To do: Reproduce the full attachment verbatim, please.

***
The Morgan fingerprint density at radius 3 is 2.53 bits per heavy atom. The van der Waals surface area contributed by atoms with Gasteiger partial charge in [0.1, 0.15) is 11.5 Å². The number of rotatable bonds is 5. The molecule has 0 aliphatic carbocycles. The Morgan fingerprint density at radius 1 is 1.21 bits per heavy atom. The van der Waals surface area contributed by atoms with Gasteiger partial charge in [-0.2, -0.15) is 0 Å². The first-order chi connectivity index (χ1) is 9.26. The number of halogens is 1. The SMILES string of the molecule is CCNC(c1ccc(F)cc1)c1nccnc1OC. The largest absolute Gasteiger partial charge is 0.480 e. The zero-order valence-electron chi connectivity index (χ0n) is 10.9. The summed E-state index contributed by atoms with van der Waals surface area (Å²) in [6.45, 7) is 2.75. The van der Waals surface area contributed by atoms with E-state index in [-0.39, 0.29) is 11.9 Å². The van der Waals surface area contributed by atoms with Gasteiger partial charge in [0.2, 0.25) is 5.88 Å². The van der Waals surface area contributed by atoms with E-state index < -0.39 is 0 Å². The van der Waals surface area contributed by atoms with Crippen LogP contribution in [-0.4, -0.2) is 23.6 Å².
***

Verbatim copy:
The Morgan fingerprint density at radius 3 is 2.53 bits per heavy atom. The van der Waals surface area contributed by atoms with Gasteiger partial charge in [0.1, 0.15) is 11.5 Å². The number of rotatable bonds is 5. The molecule has 0 aliphatic carbocycles. The Morgan fingerprint density at radius 1 is 1.21 bits per heavy atom. The van der Waals surface area contributed by atoms with Gasteiger partial charge in [-0.2, -0.15) is 0 Å². The first-order chi connectivity index (χ1) is 9.26. The number of halogens is 1. The SMILES string of the molecule is CCNC(c1ccc(F)cc1)c1nccnc1OC. The largest absolute Gasteiger partial charge is 0.480 e. The zero-order valence-electron chi connectivity index (χ0n) is 10.9. The summed E-state index contributed by atoms with van der Waals surface area (Å²) in [6.45, 7) is 2.75. The van der Waals surface area contributed by atoms with E-state index in [-0.39, 0.29) is 11.9 Å². The van der Waals surface area contributed by atoms with Gasteiger partial charge in [0.2, 0.25) is 5.88 Å². The van der Waals surface area contributed by atoms with E-state index < -0.39 is 0 Å². The van der Waals surface area contributed by atoms with Crippen LogP contribution in [-0.4, -0.2) is 23.6 Å².